Uncomfortable, but with a lot of self-confidence Heiko participated in his first international regatta for disabled people in Cowes. With the level he was used to nationally in Germany, first place could not be missed. So he thought. "For the first time in my life, I didn't win by a mile. In fact, I finished third or fourth. I was completely devastated," says Heiko. "I was forced to change my mind and compete against very experienced and strong sailors." Fortunately, as a Paralympic campaign requires, Heiko had a coach at his disposal.
(PHOTO: ''I didn't win by a mile'')
Born in Berlin, raised in the former DDR and tried and tested by sailors like Jochum Sturman, a few features that characterizes Bernd Zirkelbach's working method. "He was someone different," says Heiko when asked about the coach. "We didn't talk about what was right. Our daily focus was on the things that went wrong. When you talk about if a glass is half full or empty - our glass was always hall empty. But guess what? He was one of the best coaches I could wish for. Very professional and he always exactly knew how to identify the problem. He knew me through and through and knew exactly how to trigger me.''
One personal quality definitely served Heiko throughout his sailing career: the ability to listen to others. "It's impossible to improve yourself without the input from others. I already noticed that in an early stage of my career. Bernd’s plan was clear: you can become everything you want, but you need to stick to the rules.'' The contrast with the working method of the German federation couldn’t be bigger. Whereas the hard hand and clear rules prevailed during the paralympic campaigns, continuous adaptation to sailors' wishes during the Olympics campaigns was more common. "I still don't know what’s better, but I know one fact: we won the medals and they did not haha."
(PHOTO: Heiko with Golden Medal in Paralympics Sydney 2000)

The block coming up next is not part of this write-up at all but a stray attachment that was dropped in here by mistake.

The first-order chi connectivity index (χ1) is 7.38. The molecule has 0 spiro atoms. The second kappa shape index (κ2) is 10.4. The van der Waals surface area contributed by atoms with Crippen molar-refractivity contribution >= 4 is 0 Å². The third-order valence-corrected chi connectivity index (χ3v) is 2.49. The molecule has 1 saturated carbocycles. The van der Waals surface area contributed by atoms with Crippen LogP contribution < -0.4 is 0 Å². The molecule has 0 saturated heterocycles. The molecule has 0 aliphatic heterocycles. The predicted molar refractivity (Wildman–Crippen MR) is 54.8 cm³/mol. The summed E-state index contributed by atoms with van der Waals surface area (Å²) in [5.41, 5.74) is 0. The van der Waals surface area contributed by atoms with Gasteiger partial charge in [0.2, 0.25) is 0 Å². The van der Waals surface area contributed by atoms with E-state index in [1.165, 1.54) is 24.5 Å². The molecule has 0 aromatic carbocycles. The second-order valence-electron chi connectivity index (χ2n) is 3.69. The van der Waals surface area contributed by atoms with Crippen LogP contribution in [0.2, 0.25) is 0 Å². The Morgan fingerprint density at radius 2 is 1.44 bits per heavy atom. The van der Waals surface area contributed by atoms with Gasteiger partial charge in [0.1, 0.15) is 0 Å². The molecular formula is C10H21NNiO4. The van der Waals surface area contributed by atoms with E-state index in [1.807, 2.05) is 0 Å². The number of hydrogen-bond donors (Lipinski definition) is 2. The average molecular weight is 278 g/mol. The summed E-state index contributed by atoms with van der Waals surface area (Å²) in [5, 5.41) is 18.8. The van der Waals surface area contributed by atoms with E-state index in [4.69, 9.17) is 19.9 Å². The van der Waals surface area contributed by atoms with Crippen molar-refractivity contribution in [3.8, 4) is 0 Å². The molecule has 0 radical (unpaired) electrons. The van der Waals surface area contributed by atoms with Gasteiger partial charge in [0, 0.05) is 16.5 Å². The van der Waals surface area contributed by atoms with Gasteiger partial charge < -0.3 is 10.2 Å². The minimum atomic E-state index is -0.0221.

And yes, medals were certainly won. Heiko won no less than 9 world championships. His participation in the 'fantastic games' of Sidney was immediately awarded a gold medal. Twelve years later, he almost repeated his success with a silver medal. Winning never got boring, according to Heiko. “To this day, I still analyse my mistakes to perfection after every trip. To keep getting better. That's what I learned from the early days,'' says Heiko. ''In the time of Bernd Zirkelbach I already trained like the America's Cup is doing know: learn from the data.''
The will to use data to improve personal sailing skills recently made Heiko decide to welcome MAX on board. An innovation he envisioned fifteen years ago. ''In the mid's 2000, when I was sailing all by myself, I already was looking for ways to connect analytics with wind measurements for smaller boats," says Heiko. And that's precisely the reason why I encourage the involvement of technology in sports. Not everybody can afford a coach, the perfect accommodation, the best equipment or analytic tools. But a tool like MAX allows everyone to keep improving.''
(VIDEO: Heiko sailing with MAX)
Heiko is not afraid that technology will take away the charm of sailing. ''After all, you still need to make the decision. Data doesn't tell you everything. Focus blind on your data, and you will end on the rocks. For me, it's an essential double-check to see if my intuition and observation regarding the overall conditions and the boat is right.'' To reinforce his opinion, Heiko cites the example of his much-improved start. "I trained with MAX intensively in preparation of some regattas last year. Everything to perfect my start. And it worked. During the races, I could trust my feelings even more. I've been sailing for 20 years, but I've never had such great starts.''
Despite his long sailing career, retirement is still a long way off. "The oldest sailor in Germany is 80. And he remains damn hard to beat at his old age. Luckily I still have some years ahead of me haha," says Heiko with a big smile on his face. His secret? "Keep improving yourself. Sailing is just a complicated sport. I've been sailing my whole life, hundreds of regattas, but in the eyes of my coach, I only sailed one perfect race. And that was eight years ago. It sounds rough, but it made me the person I am today: still hungry to become better and better.''